1. Sue Oberkirsch December 2, 2017 at 8:56 am #

    Thanks, just the reminders I needed!

    • Michael Linsin December 2, 2017 at 1:11 pm #

      Glad to hear it, Sue.

  2. Marla December 2, 2017 at 10:21 am #

    You are a ridiculously gifted teacher genius! I love reading your blog (and the first book of yours that I bought). It’s all so inspiring. It’s also really refreshing not to read about another marble jar. I swear to god I’ll lose my mind if I hear about another tally system or silly behavior plan that makes behaving extrinsically motivating. Thank you so much for sharing and for being you! You make a difference in so many classrooms!

    • Michael Linsin December 2, 2017 at 1:11 pm #

      Thanks for your kind words, Marla! I’m so glad you like the blog.

  3. David Strauss December 2, 2017 at 5:49 pm #

    Love your blog! I recently read your book for PE teachers and it has really helped. This is my first year teaching PE after being in the classroom for 11 years. I would love to see blog posts specifically for PE teachers. Do you think that’s a possibility? Thanks for all your help.

    • Michael Linsin December 3, 2017 at 11:29 am #

      Hi David,

      I’d love to write an article specific to PE, but it isn’t quite general enough for our audience. However, the topic is on the list of future e-guides. Stay tuned!


  4. Marlene December 2, 2017 at 10:29 pm #

    I love reading your approach to things. My son and I struggle with his fourth grade teacher who knows it all . She’s very scripts,and isn’t open to suggestions I’ve forwarded your web to her and I don’t think she appreciated it.i was hoping she’d maybe try another approach with my son ,I was wrong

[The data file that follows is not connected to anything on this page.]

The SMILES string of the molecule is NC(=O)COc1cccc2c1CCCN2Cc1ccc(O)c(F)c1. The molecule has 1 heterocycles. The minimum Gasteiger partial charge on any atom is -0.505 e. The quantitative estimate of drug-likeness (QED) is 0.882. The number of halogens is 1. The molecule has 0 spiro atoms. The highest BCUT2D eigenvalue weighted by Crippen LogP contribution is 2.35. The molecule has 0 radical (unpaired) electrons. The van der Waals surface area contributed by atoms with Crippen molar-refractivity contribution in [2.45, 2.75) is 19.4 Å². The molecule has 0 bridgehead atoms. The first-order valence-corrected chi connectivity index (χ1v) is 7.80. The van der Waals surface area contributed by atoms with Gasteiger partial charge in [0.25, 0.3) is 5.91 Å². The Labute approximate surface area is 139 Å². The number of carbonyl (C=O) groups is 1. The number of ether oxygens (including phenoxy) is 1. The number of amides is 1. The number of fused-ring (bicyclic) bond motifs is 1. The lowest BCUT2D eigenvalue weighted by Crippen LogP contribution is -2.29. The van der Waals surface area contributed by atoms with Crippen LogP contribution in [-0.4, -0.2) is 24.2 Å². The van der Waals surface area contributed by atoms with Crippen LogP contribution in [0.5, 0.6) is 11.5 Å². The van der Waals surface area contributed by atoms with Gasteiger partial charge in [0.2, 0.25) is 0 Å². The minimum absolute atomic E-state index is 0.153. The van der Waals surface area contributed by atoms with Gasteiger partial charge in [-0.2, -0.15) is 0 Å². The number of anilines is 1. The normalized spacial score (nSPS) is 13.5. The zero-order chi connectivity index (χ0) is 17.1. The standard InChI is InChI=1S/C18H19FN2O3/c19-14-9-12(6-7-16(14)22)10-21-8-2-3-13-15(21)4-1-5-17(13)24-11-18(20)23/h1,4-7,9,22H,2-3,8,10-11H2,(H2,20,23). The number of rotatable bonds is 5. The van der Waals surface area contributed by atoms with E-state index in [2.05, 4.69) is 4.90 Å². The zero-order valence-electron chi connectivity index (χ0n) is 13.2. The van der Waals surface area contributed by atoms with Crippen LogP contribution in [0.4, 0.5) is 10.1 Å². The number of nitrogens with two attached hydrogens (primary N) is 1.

• Lonnie December 11, 2017 at 6:23 pm #

      What if you were to suggest that you teach her class? Not full-time just once in awhile, maybe try out some of those approaches that you’ve suggested?

  5. Kim Ramer December 3, 2017 at 5:59 am #

    Michael, I have passed your blog on to many new teachers, but I never think about sending it along to the “seasoned” ones. Your blog is reminder to ALL teachers to keep the focus on our task so that the kids can keep their focus as well. I’ve been reading your blog for about a year now and I look forward to each new one. My last observation from a new principal was glowing. I’ll always remember her words, “I want to be a student in your classroom!” Your blog has helped to guide me and reinforce the great classroom management skills that I have been practicing. Thank you for helping me have the best class atmosphere that I have had in ten years!

    • Michael Linsin December 3, 2017 at 11:31 am #

      Hi Kim,

      Congratulations on your latest observation. You principal’s comment was just about the best complement you can get. Way to go!

  6. Swati December 3, 2017 at 8:39 am #

    Thank you Michael.I really love to read your blog and it help a lot in our classroom management.
    Keep us updating such articles

    • Michael Linsin December 3, 2017 at 11:32 am #

      You’re welcome, Swati.

  7. Perrie December 3, 2017 at 1:32 pm #

    I just want to thank you for all your sage advice. As a substitute elementary teacher, I have found many of your suggestions to be extremely practical, even if I am only in a class for one day. The holidays are particularly trying for substitute teachers, so this post will help us tremendously! Keep up the good work!

    • Michael Linsin December 3, 2017 at 1:57 pm #

      You’re welcome, Perrie! Will do.

  8. Myra December 5, 2017 at 9:39 pm #

    Hi Michael. Do you close comments on your posts after a certain amount of time? My mentor recommended your blog to me and I had questions about some of your earlier posts, but there’s no option to comment on them.

    • Michael Linsin December 6, 2017 at 9:53 am #

      Hi Myra,

      Yes, it’s currently set at 100 days.